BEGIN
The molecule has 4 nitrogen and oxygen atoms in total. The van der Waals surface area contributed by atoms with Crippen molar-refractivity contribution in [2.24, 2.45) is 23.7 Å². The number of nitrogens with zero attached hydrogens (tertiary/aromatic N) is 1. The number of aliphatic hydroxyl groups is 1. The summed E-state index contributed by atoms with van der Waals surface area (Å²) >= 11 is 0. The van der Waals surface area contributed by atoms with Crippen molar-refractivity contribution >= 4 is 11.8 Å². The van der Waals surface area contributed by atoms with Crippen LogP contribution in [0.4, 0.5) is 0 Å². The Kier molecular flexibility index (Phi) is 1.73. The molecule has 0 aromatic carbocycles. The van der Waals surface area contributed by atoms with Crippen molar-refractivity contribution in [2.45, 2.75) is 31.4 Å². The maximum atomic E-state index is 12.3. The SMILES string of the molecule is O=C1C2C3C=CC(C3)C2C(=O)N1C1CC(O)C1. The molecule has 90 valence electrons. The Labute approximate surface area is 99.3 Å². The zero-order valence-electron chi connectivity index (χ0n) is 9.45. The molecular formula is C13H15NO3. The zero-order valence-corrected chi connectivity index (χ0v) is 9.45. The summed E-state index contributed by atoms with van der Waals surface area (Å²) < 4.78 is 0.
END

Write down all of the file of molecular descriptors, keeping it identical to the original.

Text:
The molecule has 4 nitrogen and oxygen atoms in total. The van der Waals surface area contributed by atoms with Crippen molar-refractivity contribution in [2.24, 2.45) is 23.7 Å². The number of nitrogens with zero attached hydrogens (tertiary/aromatic N) is 1. The number of aliphatic hydroxyl groups is 1. The summed E-state index contributed by atoms with van der Waals surface area (Å²) >= 11 is 0. The van der Waals surface area contributed by atoms with Crippen molar-refractivity contribution >= 4 is 11.8 Å². The van der Waals surface area contributed by atoms with Crippen LogP contribution in [0.4, 0.5) is 0 Å². The Kier molecular flexibility index (Phi) is 1.73. The molecule has 0 aromatic carbocycles. The van der Waals surface area contributed by atoms with Crippen molar-refractivity contribution in [2.45, 2.75) is 31.4 Å². The maximum atomic E-state index is 12.3. The SMILES string of the molecule is O=C1C2C3C=CC(C3)C2C(=O)N1C1CC(O)C1. The molecule has 90 valence electrons. The Labute approximate surface area is 99.3 Å². The zero-order valence-electron chi connectivity index (χ0n) is 9.45. The molecular formula is C13H15NO3. The zero-order valence-corrected chi connectivity index (χ0v) is 9.45. The summed E-state index contributed by atoms with van der Waals surface area (Å²) < 4.78 is 0.